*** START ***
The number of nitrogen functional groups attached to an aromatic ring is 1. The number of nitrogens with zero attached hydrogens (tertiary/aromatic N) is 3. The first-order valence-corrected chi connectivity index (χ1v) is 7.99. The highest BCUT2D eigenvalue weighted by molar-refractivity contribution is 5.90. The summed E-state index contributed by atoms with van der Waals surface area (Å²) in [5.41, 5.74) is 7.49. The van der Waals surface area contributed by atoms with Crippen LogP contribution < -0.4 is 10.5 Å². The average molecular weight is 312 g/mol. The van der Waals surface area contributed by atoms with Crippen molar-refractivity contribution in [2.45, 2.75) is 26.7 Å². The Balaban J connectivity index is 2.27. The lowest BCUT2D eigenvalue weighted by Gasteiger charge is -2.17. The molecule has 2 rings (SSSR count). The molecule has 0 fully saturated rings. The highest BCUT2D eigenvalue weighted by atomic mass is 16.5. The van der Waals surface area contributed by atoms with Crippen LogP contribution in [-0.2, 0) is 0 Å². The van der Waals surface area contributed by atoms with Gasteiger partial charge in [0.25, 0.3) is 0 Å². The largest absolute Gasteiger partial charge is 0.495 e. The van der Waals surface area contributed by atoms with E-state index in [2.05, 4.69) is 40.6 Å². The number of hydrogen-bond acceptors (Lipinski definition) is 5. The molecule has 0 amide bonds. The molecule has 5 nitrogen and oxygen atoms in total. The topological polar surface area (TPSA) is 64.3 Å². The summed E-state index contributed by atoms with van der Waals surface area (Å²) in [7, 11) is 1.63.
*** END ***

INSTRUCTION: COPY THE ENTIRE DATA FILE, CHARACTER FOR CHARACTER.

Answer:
The number of nitrogen functional groups attached to an aromatic ring is 1. The number of nitrogens with zero attached hydrogens (tertiary/aromatic N) is 3. The first-order valence-corrected chi connectivity index (χ1v) is 7.99. The highest BCUT2D eigenvalue weighted by molar-refractivity contribution is 5.90. The summed E-state index contributed by atoms with van der Waals surface area (Å²) in [5.41, 5.74) is 7.49. The van der Waals surface area contributed by atoms with Crippen LogP contribution < -0.4 is 10.5 Å². The average molecular weight is 312 g/mol. The van der Waals surface area contributed by atoms with Crippen molar-refractivity contribution in [2.45, 2.75) is 26.7 Å². The Balaban J connectivity index is 2.27. The lowest BCUT2D eigenvalue weighted by Gasteiger charge is -2.17. The molecule has 2 rings (SSSR count). The molecule has 0 fully saturated rings. The highest BCUT2D eigenvalue weighted by atomic mass is 16.5. The van der Waals surface area contributed by atoms with Crippen LogP contribution in [-0.2, 0) is 0 Å². The van der Waals surface area contributed by atoms with Gasteiger partial charge in [0.25, 0.3) is 0 Å². The largest absolute Gasteiger partial charge is 0.495 e. The van der Waals surface area contributed by atoms with E-state index in [2.05, 4.69) is 40.6 Å². The number of hydrogen-bond acceptors (Lipinski definition) is 5. The molecule has 0 amide bonds. The molecule has 5 nitrogen and oxygen atoms in total. The topological polar surface area (TPSA) is 64.3 Å². The summed E-state index contributed by atoms with van der Waals surface area (Å²) in [7, 11) is 1.63.